Todd J. Brinton, M.D., joined Edwards as corporate vice president, advanced technology and chief scientific officer in February 2019. Dr. Brinton has significant experience as a champion of cardiovascular innovation, as well as a strong patient focus as a practicing clinician. He has deep ties to the medical technology community as a co-founder, board member and advisor to a number of start-up companies. Dr. Brinton began his career as an engineer in the medical technology industry, ultimately becoming a director of clinical research and development, prior to enrolling in medical school. Before joining Edwards, he was clinical professor of medicine (cardiology) and adjunct professor of bioengineering at the Stanford University School of Medicine. He has been an attending interventional cardiologist at both the Stanford University Medical Center and the Palo Alto VA Medical Center. He has served as the fellowship director at the Stanford Byers Center for Biodesign since 2006 where he has worked with numerous teams on the development of new technologies. In addition, he serves as the co-director for both the graduate and executive education programs at the center. Dr. Brinton received his bachelor’s degree from the University of California, San Diego in biomedical engineering. He earned his medical degree from the Chicago Medical School, and completed his internship, residency, and fellowships in both cardiology and interventional cardiology at Stanford.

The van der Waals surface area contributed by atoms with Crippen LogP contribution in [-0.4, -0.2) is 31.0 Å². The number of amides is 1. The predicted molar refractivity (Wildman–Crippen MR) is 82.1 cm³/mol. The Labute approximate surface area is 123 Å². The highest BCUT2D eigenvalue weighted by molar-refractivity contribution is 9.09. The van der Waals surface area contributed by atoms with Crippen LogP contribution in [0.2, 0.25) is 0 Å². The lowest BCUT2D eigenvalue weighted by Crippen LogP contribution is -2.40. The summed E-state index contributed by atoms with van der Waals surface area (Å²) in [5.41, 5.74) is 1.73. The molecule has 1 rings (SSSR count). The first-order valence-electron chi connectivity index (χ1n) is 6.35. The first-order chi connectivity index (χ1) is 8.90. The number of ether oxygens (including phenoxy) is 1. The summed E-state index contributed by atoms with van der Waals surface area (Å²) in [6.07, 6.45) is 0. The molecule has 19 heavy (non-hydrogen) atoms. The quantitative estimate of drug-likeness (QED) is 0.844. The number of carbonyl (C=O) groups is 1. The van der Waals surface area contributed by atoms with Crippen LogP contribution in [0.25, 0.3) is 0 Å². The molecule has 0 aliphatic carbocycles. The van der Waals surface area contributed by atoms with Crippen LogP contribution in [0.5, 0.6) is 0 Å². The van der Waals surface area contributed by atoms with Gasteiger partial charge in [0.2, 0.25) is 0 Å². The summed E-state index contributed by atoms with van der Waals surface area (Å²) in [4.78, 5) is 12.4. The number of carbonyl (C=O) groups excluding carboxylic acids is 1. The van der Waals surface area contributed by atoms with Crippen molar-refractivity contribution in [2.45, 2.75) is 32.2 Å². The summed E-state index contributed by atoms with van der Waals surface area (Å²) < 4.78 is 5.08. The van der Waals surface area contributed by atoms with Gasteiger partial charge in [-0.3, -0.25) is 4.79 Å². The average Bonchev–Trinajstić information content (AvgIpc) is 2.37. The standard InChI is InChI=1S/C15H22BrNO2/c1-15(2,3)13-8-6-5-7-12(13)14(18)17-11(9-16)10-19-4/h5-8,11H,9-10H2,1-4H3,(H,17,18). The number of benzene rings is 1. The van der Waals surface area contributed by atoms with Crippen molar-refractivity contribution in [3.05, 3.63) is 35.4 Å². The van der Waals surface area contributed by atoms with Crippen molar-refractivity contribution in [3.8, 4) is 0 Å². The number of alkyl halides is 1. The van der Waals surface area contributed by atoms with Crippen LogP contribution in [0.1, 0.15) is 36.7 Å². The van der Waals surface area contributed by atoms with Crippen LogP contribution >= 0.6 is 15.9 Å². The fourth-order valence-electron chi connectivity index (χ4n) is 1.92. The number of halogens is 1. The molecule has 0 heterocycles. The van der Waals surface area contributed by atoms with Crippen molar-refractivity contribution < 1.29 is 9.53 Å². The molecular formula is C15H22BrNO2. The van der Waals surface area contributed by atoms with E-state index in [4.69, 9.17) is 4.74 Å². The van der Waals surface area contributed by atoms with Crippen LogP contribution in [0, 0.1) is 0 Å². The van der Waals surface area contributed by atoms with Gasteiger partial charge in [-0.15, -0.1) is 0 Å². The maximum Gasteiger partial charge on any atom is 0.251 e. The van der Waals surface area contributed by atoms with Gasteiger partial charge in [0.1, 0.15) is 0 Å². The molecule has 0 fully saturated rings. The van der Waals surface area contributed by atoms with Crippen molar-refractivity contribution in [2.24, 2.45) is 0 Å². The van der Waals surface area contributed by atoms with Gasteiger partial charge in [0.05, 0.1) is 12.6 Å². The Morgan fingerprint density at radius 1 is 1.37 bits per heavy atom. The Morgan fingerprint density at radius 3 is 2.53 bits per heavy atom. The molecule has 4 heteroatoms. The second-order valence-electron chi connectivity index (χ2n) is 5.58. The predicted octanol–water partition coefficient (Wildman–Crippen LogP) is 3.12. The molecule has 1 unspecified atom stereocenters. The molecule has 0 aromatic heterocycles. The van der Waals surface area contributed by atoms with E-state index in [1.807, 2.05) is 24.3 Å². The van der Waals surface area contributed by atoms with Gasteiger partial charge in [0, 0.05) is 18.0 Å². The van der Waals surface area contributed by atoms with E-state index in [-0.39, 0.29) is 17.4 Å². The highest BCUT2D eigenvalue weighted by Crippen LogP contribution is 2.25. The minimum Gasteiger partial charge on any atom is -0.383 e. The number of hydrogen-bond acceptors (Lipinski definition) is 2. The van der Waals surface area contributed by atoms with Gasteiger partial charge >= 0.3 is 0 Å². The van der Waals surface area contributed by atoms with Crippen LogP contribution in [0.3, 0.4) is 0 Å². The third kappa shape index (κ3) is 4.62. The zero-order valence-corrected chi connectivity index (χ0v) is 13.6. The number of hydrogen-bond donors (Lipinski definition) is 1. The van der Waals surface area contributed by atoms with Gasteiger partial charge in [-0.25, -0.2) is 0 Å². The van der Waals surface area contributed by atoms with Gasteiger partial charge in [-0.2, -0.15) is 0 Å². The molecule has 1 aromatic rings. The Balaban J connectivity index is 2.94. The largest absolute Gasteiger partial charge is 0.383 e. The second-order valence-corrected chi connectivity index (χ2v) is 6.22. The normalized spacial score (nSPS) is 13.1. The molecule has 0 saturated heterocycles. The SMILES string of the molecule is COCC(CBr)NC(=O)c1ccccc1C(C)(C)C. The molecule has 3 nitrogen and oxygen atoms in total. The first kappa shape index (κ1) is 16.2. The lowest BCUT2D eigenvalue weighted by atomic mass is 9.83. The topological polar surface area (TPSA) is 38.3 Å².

Jeff Shuren, M.D., J.D.

Jeffrey E. Shuren became the director of the Center for Devices and Radiological Health at the Food and Drug Administration (FDA) in January 2010. He previously served as Acting Center Director, beginning in September 2009. The center is responsible for assuring the safety, effectiveness, and quality of medical devices; assuring the safety of radiation-emitting products (such as cell phones and microwave ovens); and fostering device innovation.